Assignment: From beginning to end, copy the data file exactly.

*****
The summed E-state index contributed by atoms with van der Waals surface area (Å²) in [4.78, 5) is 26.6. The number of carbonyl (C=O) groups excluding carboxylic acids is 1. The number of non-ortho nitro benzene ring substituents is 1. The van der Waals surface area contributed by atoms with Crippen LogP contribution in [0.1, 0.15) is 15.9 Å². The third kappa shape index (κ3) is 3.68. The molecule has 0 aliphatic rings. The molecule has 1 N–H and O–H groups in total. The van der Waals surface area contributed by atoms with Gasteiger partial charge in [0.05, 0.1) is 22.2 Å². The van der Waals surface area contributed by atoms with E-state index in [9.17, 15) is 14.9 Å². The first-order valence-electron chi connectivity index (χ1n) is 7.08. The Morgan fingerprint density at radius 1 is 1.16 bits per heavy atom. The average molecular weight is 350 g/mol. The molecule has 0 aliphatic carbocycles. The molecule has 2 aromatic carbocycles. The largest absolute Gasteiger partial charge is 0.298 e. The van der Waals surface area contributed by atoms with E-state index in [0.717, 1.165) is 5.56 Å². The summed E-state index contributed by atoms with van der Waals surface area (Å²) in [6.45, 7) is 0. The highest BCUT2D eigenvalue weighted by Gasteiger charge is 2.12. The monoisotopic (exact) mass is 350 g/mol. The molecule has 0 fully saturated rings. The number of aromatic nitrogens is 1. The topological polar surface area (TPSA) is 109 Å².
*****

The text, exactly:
The summed E-state index contributed by atoms with van der Waals surface area (Å²) in [4.78, 5) is 26.6. The number of carbonyl (C=O) groups excluding carboxylic acids is 1. The number of non-ortho nitro benzene ring substituents is 1. The van der Waals surface area contributed by atoms with Crippen LogP contribution in [0.1, 0.15) is 15.9 Å². The third kappa shape index (κ3) is 3.68. The molecule has 0 aliphatic rings. The molecule has 1 N–H and O–H groups in total. The van der Waals surface area contributed by atoms with Gasteiger partial charge in [0.05, 0.1) is 22.2 Å². The van der Waals surface area contributed by atoms with E-state index in [9.17, 15) is 14.9 Å². The first-order valence-electron chi connectivity index (χ1n) is 7.08. The Morgan fingerprint density at radius 1 is 1.16 bits per heavy atom. The average molecular weight is 350 g/mol. The molecule has 0 aliphatic carbocycles. The molecule has 2 aromatic carbocycles. The largest absolute Gasteiger partial charge is 0.298 e. The van der Waals surface area contributed by atoms with E-state index in [0.717, 1.165) is 5.56 Å². The summed E-state index contributed by atoms with van der Waals surface area (Å²) in [6.45, 7) is 0. The highest BCUT2D eigenvalue weighted by Gasteiger charge is 2.12. The monoisotopic (exact) mass is 350 g/mol. The molecule has 0 fully saturated rings. The number of aromatic nitrogens is 1. The topological polar surface area (TPSA) is 109 Å².